By: Sladjana Oulad Daoud, Helen N. Tashima

In this twenty-sixth annual legislatively-mandated report, 2014 and 2015 driving under the influence of alcohol and/or drugs (DUI) data from diverse sources were compiled and cross-referenced for the purpose of developing a single comprehensive DUI data reference and monitoring system. This report presents crosstabulated information on DUI arrests, convictions, postconviction sanctions, driver license suspension/revocation actions, and on drivers in alcohol- or drug-involved crashes. In addition, this report provides 1-year proportions of DUI recidivism and crash rates for first and second DUI offenders arrested in each year over a time period of 25 years. Also, the long-term recidivism curves of the cumulative proportions of DUI reoffenses are shown for all DUI offenders arrested in 2005. An analysis was conducted to evaluate if referrals to the 9-month DUI program were associated with reductions in 1-year subsequent DUI incidents and crashes when compared to referrals to the 3- month DUI program among first DUI offenders. The proportions of convicted first and second DUI offenders arrested in 2014, who were referred, enrolled, and completed DUI programs are also presented. Additionally, the numbers and percentages of DUI offenders who installed ignition interlock devices are presented by county and DUI offender status.

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256 2018/ 10

2016 Annual Report of the California DUI Management Information System

By: Helen N. Tashima, Sladjana Oulad Daoud

In this twenty-fifth annual legislatively-mandated report, 2013 and 2014 driving under the influence of alcohol and/or drugs (DUI) data from diverse sources were compiled and cross-referenced for the purpose of developing a single comprehensive DUI data reference and monitoring system. This report presents cross-tabulated information on DUI arrests, convictions, court sanctions, license suspension/revocation actions, and alcohol- or drug-involved crashes. In addition, this report provides 1-year proportions of DUI recidivism and crash rates for first and second DUI offenders arrested in each year over a time period of 24 years. Also, the long-term recidivism curves of the cumulative proportions of DUI reoffenses are shown for all DUI offenders arrested in 1994. Two analyses were conducted to evaluate if referrals to DUI programs were associated with reductions in 1-year subsequent DUI incidents and crashes among those convicted of the reduced charge of alcohol- or drug-related reckless driving, and if referrals to the 9-month DUI program were associated with reductions in 1-year subsequent DUI incidents and crashes when compared to referrals to the 3-month DUI program among first DUI offenders. The proportions of convicted first and second DUI offenders arrested in 2013, who were referred, enrolled, and completed DUI programs are also presented.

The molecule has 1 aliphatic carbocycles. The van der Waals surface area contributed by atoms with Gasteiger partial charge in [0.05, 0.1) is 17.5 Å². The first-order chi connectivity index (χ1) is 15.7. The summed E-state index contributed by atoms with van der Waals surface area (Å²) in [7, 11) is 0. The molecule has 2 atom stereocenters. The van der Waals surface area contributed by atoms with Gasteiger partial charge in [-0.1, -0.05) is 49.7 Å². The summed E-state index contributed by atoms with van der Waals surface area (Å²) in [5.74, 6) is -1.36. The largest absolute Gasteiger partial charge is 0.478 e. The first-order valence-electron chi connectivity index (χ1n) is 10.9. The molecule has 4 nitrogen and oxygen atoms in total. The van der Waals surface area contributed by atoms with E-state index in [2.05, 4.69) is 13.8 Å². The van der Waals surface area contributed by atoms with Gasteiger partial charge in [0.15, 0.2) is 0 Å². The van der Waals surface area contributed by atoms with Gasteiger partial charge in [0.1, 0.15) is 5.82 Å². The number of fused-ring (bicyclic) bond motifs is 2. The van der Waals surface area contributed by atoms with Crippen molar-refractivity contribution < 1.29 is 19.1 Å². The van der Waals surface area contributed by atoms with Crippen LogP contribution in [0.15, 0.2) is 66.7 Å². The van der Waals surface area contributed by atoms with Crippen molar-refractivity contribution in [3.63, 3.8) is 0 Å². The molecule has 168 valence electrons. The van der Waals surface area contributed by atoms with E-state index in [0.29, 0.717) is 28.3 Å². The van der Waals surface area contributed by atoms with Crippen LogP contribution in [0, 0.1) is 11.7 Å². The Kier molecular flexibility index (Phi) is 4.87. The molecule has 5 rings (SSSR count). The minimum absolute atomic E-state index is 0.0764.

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255 2018/ 06

An Evaluation of The Effect of Gaps In Licensure On Traffic Safety Outcomes Subsequent to Renewal

By: Kevin Limrick

Absent a progressive physical or mental condition, motorists in California are permitted to renew their driver license without submitting to a skills test. This policy applies regardless of how long a customer’s license has been expired. Given a lack of published research on the retention of motor skills required of driving, the current study was designed to evaluate the effect of a “gap” in licensure on one’s ability to safely operate a motor vehicle. More specifically, it sought to determine whether a gap in a customer’s licensing history was associated with crashes and / or convictions subsequent to renewal. To that end, the Department’s Driver License Master File was used to identify motorists in California who had a clearly defined gap at some point during their licensing history. These customers were then placed into one of three study groups based upon the length of time it took for them to relicense: 1 to 30 days (n = 6,135), 31 to 365 days (n = 4,688), or greater than 365 days (n = 1,973). A fourth group of drivers, all of whom had not experienced a gap in their licensing history (i.e., those who renewed early), was also identified to serve as a type of quasi-experimental control group. These analyses found that drivers who had a gap of at least 1 year had the same odds of incurring at least one post-renewal conviction as did drivers who renewed early. Logistic regression and Cox proportional hazards models also indicated that gap duration was not a significant predictor of post-renewal crash involvement; drivers in this study were equally likely to experience a post-renewal crash, regardless of how long they were unlicensed. Based on the findings of this report, recommendations are made to maintain current DMV policy and not integrate skills testing as part of the renewal process, absent additional information indicating potential issues of concern (e.g., a progressive vision disorder).

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254 2017/ 07

Predicting Traffic Crash Involvement Using Individual Driving Habits, Driving Record, and Territorial Risk Indices

By: Michael A. Gebers, Jeff Moulton

This study surveyed a sample of California drivers to determine their habits and opinions on selected traffic issues. The study also assessed the importance of exposure and territorial risk indices as predictors of traffic crashes beyond that of driver record factors. The information provided in this report is intended to assist traffic safety administrators and lawmakers in improving services and in developing more effective driver safety programs.